Celer: How could you believe me when I said I loved you when you know I've been a liar all my life
Though the title of Will Long's latest Celer release references an Alan Jay Lerner-Burton Lane song from Stanley Donen's 1951 musical Royal Wedding (and performed by Fred Astaire and Jane Powell), Long appears to be channeling someone like Debussy for the album's four settings. With flutes forming a dominant part of the musical presentation, it's almost impossible not to be reminded of the Impressionist composer and a representative work such as the symphonic tone poem Prélude à l'après - midi d'un faune (Prelude to the Afternoon of a Faun). Such issues aside, How could you believe me when I said I loved you when you know I've been a liar all my life, issued on Long's Two Acorns on vinyl and Chihei Hatakeyama's White Paddy Mountain on CD, is a fine addition to what is now a rather staggering discography of Celer recordings.
Still, as Debussy-esque as the material might be on sonic terms, the origins for the project itself emerged far outside France's borders, in the American southwest to be precise. It was there that a number of years ago Long undertook a road trip with his eighty-year-old uncle that saw them take in the glorious sights of sun-bleached canyon walls and billowing clouds. The two made their way across the Colorado plateau, past Monument Valley, and through Aspen in all its ski resort and celebrity mansion glory before ending the trip near Ouray.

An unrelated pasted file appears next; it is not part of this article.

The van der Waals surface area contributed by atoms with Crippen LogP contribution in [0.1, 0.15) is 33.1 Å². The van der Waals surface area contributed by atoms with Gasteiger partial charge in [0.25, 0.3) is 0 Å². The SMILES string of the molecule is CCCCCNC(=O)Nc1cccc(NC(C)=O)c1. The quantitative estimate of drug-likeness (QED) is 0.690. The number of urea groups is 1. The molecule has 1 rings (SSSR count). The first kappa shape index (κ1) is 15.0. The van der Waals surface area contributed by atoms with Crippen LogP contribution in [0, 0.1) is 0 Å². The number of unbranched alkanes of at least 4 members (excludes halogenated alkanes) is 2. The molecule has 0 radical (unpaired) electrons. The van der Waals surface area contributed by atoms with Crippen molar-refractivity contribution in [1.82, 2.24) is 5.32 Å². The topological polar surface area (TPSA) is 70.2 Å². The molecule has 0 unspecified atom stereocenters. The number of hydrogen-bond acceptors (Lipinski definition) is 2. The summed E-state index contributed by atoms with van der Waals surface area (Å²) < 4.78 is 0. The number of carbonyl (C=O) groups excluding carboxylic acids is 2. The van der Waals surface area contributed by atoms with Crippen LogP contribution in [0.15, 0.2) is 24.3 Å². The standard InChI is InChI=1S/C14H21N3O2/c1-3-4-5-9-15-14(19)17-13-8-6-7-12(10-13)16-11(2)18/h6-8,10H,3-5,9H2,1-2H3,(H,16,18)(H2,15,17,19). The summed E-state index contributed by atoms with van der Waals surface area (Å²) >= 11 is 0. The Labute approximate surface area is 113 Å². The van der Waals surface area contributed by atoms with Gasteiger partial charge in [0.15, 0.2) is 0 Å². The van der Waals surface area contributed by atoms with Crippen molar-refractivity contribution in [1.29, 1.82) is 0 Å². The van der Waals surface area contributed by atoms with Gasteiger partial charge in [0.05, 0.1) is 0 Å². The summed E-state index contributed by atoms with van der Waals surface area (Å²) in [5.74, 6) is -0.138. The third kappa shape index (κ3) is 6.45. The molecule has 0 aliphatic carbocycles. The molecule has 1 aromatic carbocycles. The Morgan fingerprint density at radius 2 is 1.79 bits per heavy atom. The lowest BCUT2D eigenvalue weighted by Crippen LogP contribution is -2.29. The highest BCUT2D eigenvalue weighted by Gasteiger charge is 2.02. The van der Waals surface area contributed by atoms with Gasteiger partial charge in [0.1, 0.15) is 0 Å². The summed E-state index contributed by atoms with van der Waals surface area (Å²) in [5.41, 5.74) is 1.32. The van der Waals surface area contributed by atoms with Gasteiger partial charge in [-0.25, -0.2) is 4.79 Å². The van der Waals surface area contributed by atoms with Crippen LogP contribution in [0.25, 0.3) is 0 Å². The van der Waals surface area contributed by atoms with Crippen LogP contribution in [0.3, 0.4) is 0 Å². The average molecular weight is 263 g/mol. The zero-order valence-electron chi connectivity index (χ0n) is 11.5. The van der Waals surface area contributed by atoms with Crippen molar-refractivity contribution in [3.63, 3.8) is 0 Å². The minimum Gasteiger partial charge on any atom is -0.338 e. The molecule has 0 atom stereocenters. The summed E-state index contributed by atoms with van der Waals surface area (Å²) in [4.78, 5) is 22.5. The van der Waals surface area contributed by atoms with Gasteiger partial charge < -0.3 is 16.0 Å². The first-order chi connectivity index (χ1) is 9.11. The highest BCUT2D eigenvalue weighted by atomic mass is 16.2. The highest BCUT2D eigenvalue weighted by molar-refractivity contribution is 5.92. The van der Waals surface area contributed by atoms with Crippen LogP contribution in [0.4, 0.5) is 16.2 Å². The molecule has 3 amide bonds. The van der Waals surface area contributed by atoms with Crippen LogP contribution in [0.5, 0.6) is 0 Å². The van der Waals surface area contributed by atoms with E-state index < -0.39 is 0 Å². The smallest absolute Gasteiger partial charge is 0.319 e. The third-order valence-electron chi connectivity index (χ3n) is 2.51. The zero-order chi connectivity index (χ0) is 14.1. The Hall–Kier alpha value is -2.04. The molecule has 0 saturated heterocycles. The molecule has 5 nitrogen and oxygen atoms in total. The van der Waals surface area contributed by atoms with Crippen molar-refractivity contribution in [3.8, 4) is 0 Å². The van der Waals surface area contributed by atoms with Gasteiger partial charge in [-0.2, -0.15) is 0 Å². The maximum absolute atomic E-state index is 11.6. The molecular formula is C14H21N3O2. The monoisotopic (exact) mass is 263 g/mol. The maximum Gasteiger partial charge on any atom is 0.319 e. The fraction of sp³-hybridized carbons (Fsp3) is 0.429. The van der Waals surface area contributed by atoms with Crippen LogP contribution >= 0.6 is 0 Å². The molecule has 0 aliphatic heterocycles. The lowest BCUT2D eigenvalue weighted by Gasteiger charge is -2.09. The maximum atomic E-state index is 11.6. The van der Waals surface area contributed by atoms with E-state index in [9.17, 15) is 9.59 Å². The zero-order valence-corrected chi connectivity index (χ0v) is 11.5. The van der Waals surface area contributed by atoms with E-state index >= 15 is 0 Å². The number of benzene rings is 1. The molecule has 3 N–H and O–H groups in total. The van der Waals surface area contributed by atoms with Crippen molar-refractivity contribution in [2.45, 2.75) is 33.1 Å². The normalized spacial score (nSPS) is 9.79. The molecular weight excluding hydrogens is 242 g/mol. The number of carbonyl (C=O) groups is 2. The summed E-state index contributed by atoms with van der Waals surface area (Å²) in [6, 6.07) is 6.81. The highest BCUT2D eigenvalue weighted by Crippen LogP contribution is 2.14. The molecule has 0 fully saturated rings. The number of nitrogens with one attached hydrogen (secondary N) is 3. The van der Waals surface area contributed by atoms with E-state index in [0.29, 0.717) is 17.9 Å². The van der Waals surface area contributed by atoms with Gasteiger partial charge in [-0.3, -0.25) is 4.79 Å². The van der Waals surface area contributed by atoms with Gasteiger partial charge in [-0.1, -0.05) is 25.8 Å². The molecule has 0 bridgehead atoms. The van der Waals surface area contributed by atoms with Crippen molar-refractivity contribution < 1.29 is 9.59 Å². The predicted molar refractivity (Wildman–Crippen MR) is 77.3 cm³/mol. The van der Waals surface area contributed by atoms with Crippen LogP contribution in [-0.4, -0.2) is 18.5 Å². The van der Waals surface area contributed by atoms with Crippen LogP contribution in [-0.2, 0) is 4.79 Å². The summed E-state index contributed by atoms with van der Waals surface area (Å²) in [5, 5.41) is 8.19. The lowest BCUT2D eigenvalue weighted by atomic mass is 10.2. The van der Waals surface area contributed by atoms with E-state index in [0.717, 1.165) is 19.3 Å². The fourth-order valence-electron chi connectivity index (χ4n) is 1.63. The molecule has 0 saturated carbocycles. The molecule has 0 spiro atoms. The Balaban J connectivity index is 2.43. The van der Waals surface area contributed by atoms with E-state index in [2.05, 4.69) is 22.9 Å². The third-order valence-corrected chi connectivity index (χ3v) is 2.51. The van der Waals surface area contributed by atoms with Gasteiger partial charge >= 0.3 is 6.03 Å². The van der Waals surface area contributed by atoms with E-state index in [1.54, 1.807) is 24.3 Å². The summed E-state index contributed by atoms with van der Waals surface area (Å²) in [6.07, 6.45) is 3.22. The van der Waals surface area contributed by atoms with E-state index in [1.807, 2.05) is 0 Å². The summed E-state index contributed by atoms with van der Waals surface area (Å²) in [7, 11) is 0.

Years later, when Long copied a quartet of tape loop-based tracks sourced from electric piano and wooden flute onto sun-baked cassette tapes and a warped twelve-inch vinyl test pressing, he was struck by how much the material reminded him of that road trip and what he'd left behind in moving from California to Japan. In addition, whatever imperfections there were in the playback became an analogue to the distortions in memory of the trip that had accrued over time.
Given such background, it doesn't surprise, then, that the tone of the recording is nostalgic and plaintive. Soft orchestral swells breathe ever so gently throughout the four settings, and their loop-based design calls to mind William Basinski as much as their delicate shimmer and sparkle suggests classical Impressionism. Yes, occasional pops of static and grime do momentarily derail the musical flow (the most conspicuous example being the temporary arrestation that occurs near the end of “Acrimonious, like fiddles”), but such interference comes to seem an inextricable part of the recording's character. It's classic Celer, in other words, a tremulous, forty-six-minute set whose seductive lull will be familiar to long-time devotees.